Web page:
nep-pke New Economics Papers
on Post Keynesian Economics
Issue of 2017‒07‒23
five papers chosen by
Karl Petrick
Western New England University

  1. "The Concert of Interests in the Age of Trump" By Jan Kregel
  2. Harrodian instability in decentralized economies: an agent-based approach By Emanuele Russo
  3. Towards a comprehensive approach to climate policy, sustainable infrastructure, and finance By Bak, Céline; Bhattacharya, Amar; Edenhofer, Ottmar; Knopf, Brigitte
  4. Technological change, inequality and the collapse of the liberal order By Lastra-Anadón, Carlos; Muñiz, Manuel Antonio
  5. Towards a Political Theory of the Firm By Luigi Zingales

  1. By: Jan Kregel
    Abstract: If the Trump administration is to fulfill its campaign promises to this age's "forgotten" men and women, Director of Research Jan Kregel argues, it should embrace the broader lesson of the 1930s: that government regulation and fiscal policy are crucial in addressing changes in the economic and financial structure that have exacerbated the problems faced by struggling communities. In this policy note, Kregel explains how overcoming the economic and financial challenges we face today, just as in the 1930s, requires avoiding what Walter Lippmann identified as an "obvious error": the blind belief that reducing regulation and the role of government will somehow restore a laissez-faire market liberalism that never existed and is inappropriate to the changing structure of production of both the US and the global economy.
    Date: 2017–07
  2. By: Emanuele Russo
    Abstract: This paper presents a small-scale agent-based extension of the so-called neo-Kaleckian model. The aim is to investigate the emergence of Harrodian instability in decentralized market economies. We introduce a parsimonious microfoundation of investment decisions. Agents have heteroge- neous expectations about demand growth and set idiosyncratically their investment expendi- tures. Interactions occur through demand externalities. We simulate the model under different scenarios. First, when heterogeneity is ruled out, Harrodian instability is showed to emerge as for the aggregate model. Instead, when heterogeneity is accounted for, a stable dynamics with endogenous fluctuations arises. At the same time, in this second scenario, all the Keynesian implications are preserved, including the presence of macroeconomic paradoxes. Sensitivity analysis confirms the general robustness of our results and the logical consistency of the model.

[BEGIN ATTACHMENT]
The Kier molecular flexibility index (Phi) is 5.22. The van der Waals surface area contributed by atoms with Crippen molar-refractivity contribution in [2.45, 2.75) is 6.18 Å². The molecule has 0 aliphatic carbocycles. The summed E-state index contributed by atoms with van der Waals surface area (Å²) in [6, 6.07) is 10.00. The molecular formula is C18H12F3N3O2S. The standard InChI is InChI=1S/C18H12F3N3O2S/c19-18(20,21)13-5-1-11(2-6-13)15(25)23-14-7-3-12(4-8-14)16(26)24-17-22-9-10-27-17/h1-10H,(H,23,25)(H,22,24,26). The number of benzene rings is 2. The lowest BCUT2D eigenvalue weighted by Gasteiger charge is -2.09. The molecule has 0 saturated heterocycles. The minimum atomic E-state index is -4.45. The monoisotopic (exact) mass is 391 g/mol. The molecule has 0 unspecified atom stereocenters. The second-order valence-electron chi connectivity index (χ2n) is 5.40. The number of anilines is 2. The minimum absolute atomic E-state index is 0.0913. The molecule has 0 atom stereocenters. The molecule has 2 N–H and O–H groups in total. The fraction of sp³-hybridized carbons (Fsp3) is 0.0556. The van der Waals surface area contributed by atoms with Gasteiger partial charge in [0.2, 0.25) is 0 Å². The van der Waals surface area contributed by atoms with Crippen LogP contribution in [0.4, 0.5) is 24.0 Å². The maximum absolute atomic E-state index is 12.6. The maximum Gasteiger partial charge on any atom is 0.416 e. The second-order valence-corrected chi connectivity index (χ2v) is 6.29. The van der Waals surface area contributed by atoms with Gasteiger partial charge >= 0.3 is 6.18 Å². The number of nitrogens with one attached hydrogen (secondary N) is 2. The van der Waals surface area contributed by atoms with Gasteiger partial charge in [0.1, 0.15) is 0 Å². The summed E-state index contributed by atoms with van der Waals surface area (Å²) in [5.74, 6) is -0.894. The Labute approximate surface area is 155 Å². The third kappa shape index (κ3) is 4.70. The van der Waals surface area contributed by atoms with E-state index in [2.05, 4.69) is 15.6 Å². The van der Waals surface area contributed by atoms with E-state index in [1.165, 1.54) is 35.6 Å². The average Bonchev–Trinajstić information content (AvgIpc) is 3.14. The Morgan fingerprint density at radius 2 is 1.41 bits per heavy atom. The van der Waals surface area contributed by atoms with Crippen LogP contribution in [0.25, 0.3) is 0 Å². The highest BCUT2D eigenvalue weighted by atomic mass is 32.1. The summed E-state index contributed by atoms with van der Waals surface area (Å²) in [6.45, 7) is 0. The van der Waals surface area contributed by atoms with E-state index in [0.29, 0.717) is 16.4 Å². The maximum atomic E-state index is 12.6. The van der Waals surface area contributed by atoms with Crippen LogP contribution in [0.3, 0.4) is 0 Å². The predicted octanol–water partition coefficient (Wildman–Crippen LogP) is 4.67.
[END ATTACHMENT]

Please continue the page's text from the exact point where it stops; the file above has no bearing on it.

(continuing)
Keywords: Harrodian Instability, Agent-Based Models, Coordination Failures, Heterogeneous Expectations, Neo-Kaleckian model
    Date: 2017–07–13
  3. By: Bak, Céline; Bhattacharya, Amar; Edenhofer, Ottmar; Knopf, Brigitte
    Abstract: The authors propose a policy package of low-carbon growth stimulation through a steep increase in sustainable infrastructure, mobilizing sustainable finance, and adoption of carbon pricing to simultaneously achieve the objectives of the Paris Agreement and the Sustainable Development Goals.
    Keywords: Paris Agreement,climate change,infrastructure,carbon pricing,green finance
    JEL: D62 E62 H21 H22
    Date: 2017
  4. By: Lastra-Anadón, Carlos; Muñiz, Manuel Antonio
    Abstract: We are witnessing the start of a deep and prolonged political convulsion. This convulsion is caused by the impact of technological change on how wealth is generated and distributed in our societies. Since the 1970s advanced economies have seen a strong productivity increase and stagnant labor income. We believe this should be described as a major breach of our social contract. It is leading to the stagnation of income of the Middle Class, growing inequality and, ultimately, a radicalization of our politics. Unless the cause of this is properly diagnosed and the underlying drivers addressed head on we are bound to see a worsening of the convulsion. Here the paper analyzes technological change, its key cause and propose a series of bold experiments that countries should undertake in order to develop a new social contract with its citizens. The risk of doing nothing involves a long period of uncertainty and convulsion as well as the likelihood that little is achieved in tackling the underlying problems.
    Keywords: automation,workforce polarization,basic income,public venture capital,vocational education
    JEL: J24 J31 D72
    Date: 2017
  5. By: Luigi Zingales
    Abstract: Neoclassical theory assumes that firms have no power of fiat any different from ordinary market contracting, thus a fortiori no power to influence the rules of the game. In the real world, firms have such power. I argue that the more firms have market power, the more they have both the ability and the need to gain political power. Thus, market concentration can easily lead to a “Medici vicious circle,” where money is used to get political power and political power is used to make money.
    JEL: G3
    Date: 2017–07

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